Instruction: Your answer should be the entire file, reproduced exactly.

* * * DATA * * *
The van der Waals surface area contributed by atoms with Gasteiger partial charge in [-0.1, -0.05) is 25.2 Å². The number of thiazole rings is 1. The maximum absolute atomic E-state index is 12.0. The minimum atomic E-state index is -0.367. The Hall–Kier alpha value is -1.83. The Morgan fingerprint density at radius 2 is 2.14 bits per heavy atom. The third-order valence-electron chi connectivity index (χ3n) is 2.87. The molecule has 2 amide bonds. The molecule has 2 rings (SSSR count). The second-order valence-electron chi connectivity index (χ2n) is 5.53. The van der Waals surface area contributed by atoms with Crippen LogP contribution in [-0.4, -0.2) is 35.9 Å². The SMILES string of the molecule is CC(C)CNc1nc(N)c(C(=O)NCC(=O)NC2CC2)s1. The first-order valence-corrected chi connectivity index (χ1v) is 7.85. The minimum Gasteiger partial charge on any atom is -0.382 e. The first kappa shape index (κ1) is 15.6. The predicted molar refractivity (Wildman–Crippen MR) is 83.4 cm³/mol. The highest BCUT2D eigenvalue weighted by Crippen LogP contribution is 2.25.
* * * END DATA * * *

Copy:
The van der Waals surface area contributed by atoms with Gasteiger partial charge in [-0.1, -0.05) is 25.2 Å². The number of thiazole rings is 1. The maximum absolute atomic E-state index is 12.0. The minimum atomic E-state index is -0.367. The Hall–Kier alpha value is -1.83. The Morgan fingerprint density at radius 2 is 2.14 bits per heavy atom. The third-order valence-electron chi connectivity index (χ3n) is 2.87. The molecule has 2 amide bonds. The molecule has 2 rings (SSSR count). The second-order valence-electron chi connectivity index (χ2n) is 5.53. The van der Waals surface area contributed by atoms with Crippen LogP contribution in [-0.4, -0.2) is 35.9 Å². The SMILES string of the molecule is CC(C)CNc1nc(N)c(C(=O)NCC(=O)NC2CC2)s1. The first-order valence-corrected chi connectivity index (χ1v) is 7.85. The minimum Gasteiger partial charge on any atom is -0.382 e. The first kappa shape index (κ1) is 15.6. The predicted molar refractivity (Wildman–Crippen MR) is 83.4 cm³/mol. The highest BCUT2D eigenvalue weighted by Crippen LogP contribution is 2.25.